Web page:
Bob Barchi's Big 10 Bomfog

 

"Our first year in the Big Ten Athletic Conference was more positive than many pundits had predicted. Scarlet Knights teams across all sports enjoyed the excitement of joining a storied and competitive conference. . . . Our fellow B1G schools . . .boast some of the nation's top programs in many sports—in fact, Big Ten teams won national titles last year in football, wrestling, rowing, women's lacrosse, women's volleyball, and women's cross country—and finished runner-up in men's basketball. . . .


It's hard to measure the full impact of our participation in the Big Ten, but we have seen a number of very positive measures—from . . . the approximately
$2.4 million worth of media exposure for Rutgers' academic programs on national television, to the 18% increase in giving to the university for Athletics and athletic scholarships. And with each year of conference membership we come closer to a full share in Big Ten television revenues, critical to moving Athletics toward financial self-sufficiency."

 

"2.4 Million worth of media exposure . . ."

 

Bradley Whitford, award-winning West Wing actor and Wesleyan University trustee:

"The whole idea of 'brand' and the way it's being manipulated is permeating everything. It's a perverting force. . . . I'll sit in Board meetings at Wesleyan, which is a place I love, and I'll hear the word 'brand' -- 'What's our brand?' We're a f---ing university, not a tube of toothpaste."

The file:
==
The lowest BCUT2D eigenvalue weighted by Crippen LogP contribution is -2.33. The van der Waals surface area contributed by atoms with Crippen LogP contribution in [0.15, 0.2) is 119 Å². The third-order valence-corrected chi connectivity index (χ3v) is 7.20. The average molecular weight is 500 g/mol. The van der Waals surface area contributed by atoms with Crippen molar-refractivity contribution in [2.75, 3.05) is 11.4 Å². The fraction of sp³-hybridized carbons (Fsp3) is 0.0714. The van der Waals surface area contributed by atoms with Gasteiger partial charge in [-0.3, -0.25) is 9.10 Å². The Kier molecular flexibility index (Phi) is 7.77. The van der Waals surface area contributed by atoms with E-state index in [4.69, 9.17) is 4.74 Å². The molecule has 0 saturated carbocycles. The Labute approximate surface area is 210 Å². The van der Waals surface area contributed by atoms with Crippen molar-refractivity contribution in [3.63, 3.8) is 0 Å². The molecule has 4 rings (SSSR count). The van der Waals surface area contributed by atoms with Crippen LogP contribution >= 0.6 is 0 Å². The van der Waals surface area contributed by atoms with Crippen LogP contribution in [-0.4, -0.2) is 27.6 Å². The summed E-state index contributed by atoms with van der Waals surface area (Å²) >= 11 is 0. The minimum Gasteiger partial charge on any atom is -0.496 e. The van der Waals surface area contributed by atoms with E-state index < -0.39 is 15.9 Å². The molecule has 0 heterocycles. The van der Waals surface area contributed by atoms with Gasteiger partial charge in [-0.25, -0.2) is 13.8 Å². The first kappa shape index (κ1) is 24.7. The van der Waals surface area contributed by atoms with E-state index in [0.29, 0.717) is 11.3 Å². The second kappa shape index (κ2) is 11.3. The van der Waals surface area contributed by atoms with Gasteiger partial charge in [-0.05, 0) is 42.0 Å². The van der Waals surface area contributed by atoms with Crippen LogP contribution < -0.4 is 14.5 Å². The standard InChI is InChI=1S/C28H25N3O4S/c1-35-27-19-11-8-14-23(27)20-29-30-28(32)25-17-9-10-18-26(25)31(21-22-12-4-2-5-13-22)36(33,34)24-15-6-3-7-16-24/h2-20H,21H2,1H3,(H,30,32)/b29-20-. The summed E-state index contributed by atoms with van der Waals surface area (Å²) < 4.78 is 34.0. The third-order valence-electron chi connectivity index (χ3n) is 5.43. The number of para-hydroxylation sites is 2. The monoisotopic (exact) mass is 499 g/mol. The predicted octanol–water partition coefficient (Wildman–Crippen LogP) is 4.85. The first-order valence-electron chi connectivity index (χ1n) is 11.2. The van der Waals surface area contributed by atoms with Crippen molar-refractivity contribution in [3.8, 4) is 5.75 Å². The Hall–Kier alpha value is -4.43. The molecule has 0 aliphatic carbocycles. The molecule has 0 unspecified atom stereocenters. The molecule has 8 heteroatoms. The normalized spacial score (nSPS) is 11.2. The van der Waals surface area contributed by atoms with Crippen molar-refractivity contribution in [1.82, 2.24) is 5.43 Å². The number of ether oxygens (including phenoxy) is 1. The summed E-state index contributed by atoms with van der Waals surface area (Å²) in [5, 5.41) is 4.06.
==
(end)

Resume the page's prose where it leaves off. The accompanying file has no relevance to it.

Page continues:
Wall Street Journal, April 23, 2015

 

Robert L. Barchi, president, Rutgers University:

 "Having our brand next to Michigan's brand on a million TV sets is something I couldn't possibly buy in terms of marketing."

New Jersey Monthly, June 10, 2013

 

Comment from a NJ news blog:


We keep circling the wagons on the same issues and themes over and over and over again. Among them:


1) RU has not had a strategic response to declining state aid beyond raising tuition.


2) The already bleak financial picture for RU got much worse now that RU is the proud owner of a med school.


3) RU can't be a serious player in athletics and in the B1G because it lacks a robust endowment and annual giving is too little to bond finance against.

 

4) The town of New Brunswick is depressing.


5) Elite athletes with the luxury of choice in New Jersey too often choose to go elsewhere.


6) Most of RU's living alumni graduated from institutions of Rutgers that no longer exist: this problem has big implications for fundraising.


In short: stop expecting football or the athletic department as a whole to out-perform the university as a whole. Given our situation, the results on the athletic field are actually quite consistent with where we are. And if and when the big payday comes from the B1G there is nothing to suggest that the new found bounty will deliver us to the promised land. The new funds simply replace in whole or in part the current operating subsidy.